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Old Nov 21, 2009, 12:49 PM
Sink stinks
Montag DP's Avatar
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Quote:
Originally Posted by Haole View Post
Hotkeys for snapping would indeed be very useful. I will write to McNeel and request that they include this feature in v5--when I think of all the time that I save in Photoshop and Illustrator using keyboard shortcuts it makes perfect sense to implement more and/or user-definable strokes for working in Rhino; I completely agree that having to leave your workspace to toggle which snaps you want is a bog when you're focused on drafting and have to swing out of the workspace to check a box, then refocus on what you were doing.

C
Yes, hot keys for the snaps would definitely speed things up. Though, because of the way the snaps work it's not absolutely necessary. With TurboCAD, when you have a snap activated it won't let you click a point that is not a valid snap, which is why it's best to leave the snaps off and use the hot keys most of the time. Rhino would still definitely benefit from it though.

I've been playing around with Rhino a lot the last couple of days, and the more I use it the more I like it. It has a lot of really nice functions that TurboCAD lacks, plus I just like the workflow in general better. It seems to me like Rhino was based in 3D from the start, whereas TurboCAD started in 2D and has transitioned to 3D. As such, working in 3D seems more natural in Rhino.

I've been converting this new aerial photography design from TurboCAD to Rhino manually the last couple days to get used to the software (with the evaluation copy).
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Old Nov 21, 2009, 02:03 PM
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Quote:
do you start by making mini section curve(s) along these rails like example shown & sweep a surface using both sections & rails?
You would do exactly what you show in your second attachment--many cross-sections will be needed to keep the surface tangent to the fuselage and to the wing over such a large blend. Use only 3-point curves and editing the surface control points will be easier for the finishing touch.

Also, as a rule, just work on one side of the model, then mirror your work over to the other half when finished. Or, use symmetry to keep your rails drafted tangent as they pass over the top of the wing and fuselage so that there will be zero visible seaming in the middle of your surface.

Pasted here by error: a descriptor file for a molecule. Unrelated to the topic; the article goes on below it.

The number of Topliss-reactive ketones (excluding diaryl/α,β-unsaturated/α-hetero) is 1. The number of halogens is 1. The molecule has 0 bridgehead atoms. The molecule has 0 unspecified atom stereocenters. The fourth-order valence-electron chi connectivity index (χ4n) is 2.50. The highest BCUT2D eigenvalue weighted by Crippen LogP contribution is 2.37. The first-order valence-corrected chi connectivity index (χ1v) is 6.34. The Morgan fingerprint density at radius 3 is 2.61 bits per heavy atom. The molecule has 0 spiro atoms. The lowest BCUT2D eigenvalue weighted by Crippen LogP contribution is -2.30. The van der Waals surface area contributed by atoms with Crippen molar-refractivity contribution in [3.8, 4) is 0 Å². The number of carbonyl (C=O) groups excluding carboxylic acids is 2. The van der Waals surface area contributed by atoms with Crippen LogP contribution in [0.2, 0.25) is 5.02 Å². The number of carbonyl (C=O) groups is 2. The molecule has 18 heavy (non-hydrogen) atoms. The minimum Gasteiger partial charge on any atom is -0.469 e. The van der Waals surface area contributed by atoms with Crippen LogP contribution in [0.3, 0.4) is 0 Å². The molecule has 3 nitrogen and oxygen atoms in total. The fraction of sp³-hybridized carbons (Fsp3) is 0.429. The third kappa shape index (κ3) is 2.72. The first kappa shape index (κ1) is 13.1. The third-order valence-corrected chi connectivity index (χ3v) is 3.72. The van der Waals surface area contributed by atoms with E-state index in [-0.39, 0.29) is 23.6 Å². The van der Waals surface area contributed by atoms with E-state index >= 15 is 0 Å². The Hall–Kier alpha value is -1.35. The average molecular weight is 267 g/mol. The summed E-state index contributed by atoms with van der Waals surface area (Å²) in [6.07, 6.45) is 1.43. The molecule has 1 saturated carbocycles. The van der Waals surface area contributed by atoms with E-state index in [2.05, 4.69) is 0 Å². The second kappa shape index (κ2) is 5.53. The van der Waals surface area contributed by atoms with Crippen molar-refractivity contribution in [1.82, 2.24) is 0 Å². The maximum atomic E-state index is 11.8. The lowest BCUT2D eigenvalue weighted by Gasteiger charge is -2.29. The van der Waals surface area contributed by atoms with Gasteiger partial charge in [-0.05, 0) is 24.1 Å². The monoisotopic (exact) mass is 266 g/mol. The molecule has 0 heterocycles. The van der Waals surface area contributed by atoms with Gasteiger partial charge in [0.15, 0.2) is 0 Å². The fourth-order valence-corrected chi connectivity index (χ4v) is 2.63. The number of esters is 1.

After all the time that we've all spent fiddling with filleting, I'm starting to wonder if somebody out there has written a definitive tutorial on the subject ...time bust out the google-fu.
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Old Nov 21, 2009, 05:39 PM
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I couldn't find any definitive tutorials that show easier and/or better methods for doing this. Maybe Harpye or a lurking Rhino expert can chime in?

Anyways, I'm downloading 11/17/09 WIP build of Rhino 5 64-bit to see how it handles this problem. I didn't see any mention of improvements for this specific issue but it can't hurt to take a peek.

C
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Old Nov 21, 2009, 05:43 PM
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Originally Posted by Haole View Post
... I'm starting to wonder if somebody out there has written a definitive tutorial on the subject...
Well if you ever locate something, please let me know. Ive seen many stunning, rhino based objects with complex filleting, proof that it can be done, some-how, some-way. I get the feeling the technique is not a definative procedure, maybe more situation dependant.

Ive searched rhino's newsgroup, which is a great resource btw, for issues & solutions pertaining to filleting. Usually the pro's there can recommend a workaround or suggest what might be causing problems. Others who have experience with other programs seem to feel its still lacking in certain regards. Ive never run solidworks or other programs to be able to compare. If they did a better job, Id be tempted.

Another rhino technique Ive seen examples of is where they use the intersectiion line of 2 surfaces, they then make a circular 'pipe' surface around this line, then cut both the surfaces on the pipe so now there is a constant width gap. Then they blendsurf? (cant recall the command) the gap by picking the edges. Ive seen this on some organic-y models & it looks real good. But applied to models like this example, it seems to again relay on the series of curves along the pipe rails to get teh control your brain intuitively knows is nicer.
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Old Nov 21, 2009, 06:12 PM
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I'm looking through the Rhino 5 wishlist right now and there is already at least one request for a better solid engine to handle complicated filleting operations.

People are asking for a lot of stuff from the developers but doesn't this seem like a crucial feature to get working considering Rhino's prevalence in the naval architecture realm? You'd think people would be banging out faired-in keels and rudders all over the place! How about radar wings or flying bridges? I'm boggled but then again I only know enough about this software to be dangerous to myself